Soil contains both biotic and abiotic factors. It is a living ecosystem composed of biotic factors (plants, animals and microbes) and abiotic factors ( minerals, water and air). If you take one gram of soil, then there is a higher possibility that it may be a house for over a billion microorganisms of different species.
As we have discussed earlier in our article on the soil definition, soil is mainly composed of four components mineral matter, organic matter, water & air and these components can not be separated easily. Quartz, biotite, muscovite, etc. are the most commonly found minerals in the soil.
Soil organic matter (Biotic) is composed of living and partly decayed substances from plants and animals. Only 3 to 5% by weight of the soil in the top layer is made up of organic matter. The presence of organic matter or biotic components in the soil is important to support plant growth as they are a rich source of nutrients such as nitrogen, phosphorus, potassium, etc. to the plants.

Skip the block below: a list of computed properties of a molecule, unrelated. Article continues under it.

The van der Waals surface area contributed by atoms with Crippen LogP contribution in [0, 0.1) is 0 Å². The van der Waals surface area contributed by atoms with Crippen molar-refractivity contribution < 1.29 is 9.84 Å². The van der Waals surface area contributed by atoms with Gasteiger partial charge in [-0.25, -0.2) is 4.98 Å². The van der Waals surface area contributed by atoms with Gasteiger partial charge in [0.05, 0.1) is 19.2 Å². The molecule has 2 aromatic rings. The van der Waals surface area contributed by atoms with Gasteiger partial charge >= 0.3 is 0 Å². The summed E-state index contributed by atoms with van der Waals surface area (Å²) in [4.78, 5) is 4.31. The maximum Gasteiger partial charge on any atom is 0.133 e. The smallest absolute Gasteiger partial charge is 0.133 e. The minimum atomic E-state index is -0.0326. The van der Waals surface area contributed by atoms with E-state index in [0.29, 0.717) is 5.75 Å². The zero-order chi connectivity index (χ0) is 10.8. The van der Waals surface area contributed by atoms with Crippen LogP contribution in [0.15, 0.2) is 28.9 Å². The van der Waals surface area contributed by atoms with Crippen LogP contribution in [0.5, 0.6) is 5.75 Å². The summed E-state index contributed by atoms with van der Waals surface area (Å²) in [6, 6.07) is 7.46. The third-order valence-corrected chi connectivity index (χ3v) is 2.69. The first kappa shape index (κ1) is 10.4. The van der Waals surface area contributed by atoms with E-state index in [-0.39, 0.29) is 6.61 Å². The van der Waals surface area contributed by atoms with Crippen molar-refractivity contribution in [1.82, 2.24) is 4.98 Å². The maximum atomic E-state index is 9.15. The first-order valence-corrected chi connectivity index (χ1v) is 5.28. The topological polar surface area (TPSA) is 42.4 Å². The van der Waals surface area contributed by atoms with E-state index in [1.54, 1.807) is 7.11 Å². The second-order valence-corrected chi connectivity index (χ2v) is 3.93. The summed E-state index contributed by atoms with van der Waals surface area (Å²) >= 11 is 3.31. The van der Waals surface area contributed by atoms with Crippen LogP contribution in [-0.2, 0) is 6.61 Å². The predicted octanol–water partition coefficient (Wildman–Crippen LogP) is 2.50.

Moreover, to support the life of microorganisms in the soil, organic matter plays a crucial role. Water and air are usually present within soil pores. Organic matter present in the soil also plays an important role in water retention and soil structure. That’s why at present when the practice of excessive tillage and agrochemicals have destroyed soil organic matter to a large extent, environmentalist are worried about the future.
Some of the commonly found microorganisms in the soil are archaea, bacteria, actinomycetes, fungi, algae, protozoa, springtails, mites, nematodes, earthworms, ants, insects, etc.
If we look at the volume composition of the soil, then in general it is composed of solid space and pore space. Solid space is made up of mineral matter (about 45%) and organic matter (about 5%) and pore space is made up of air (25%) and water (25%).
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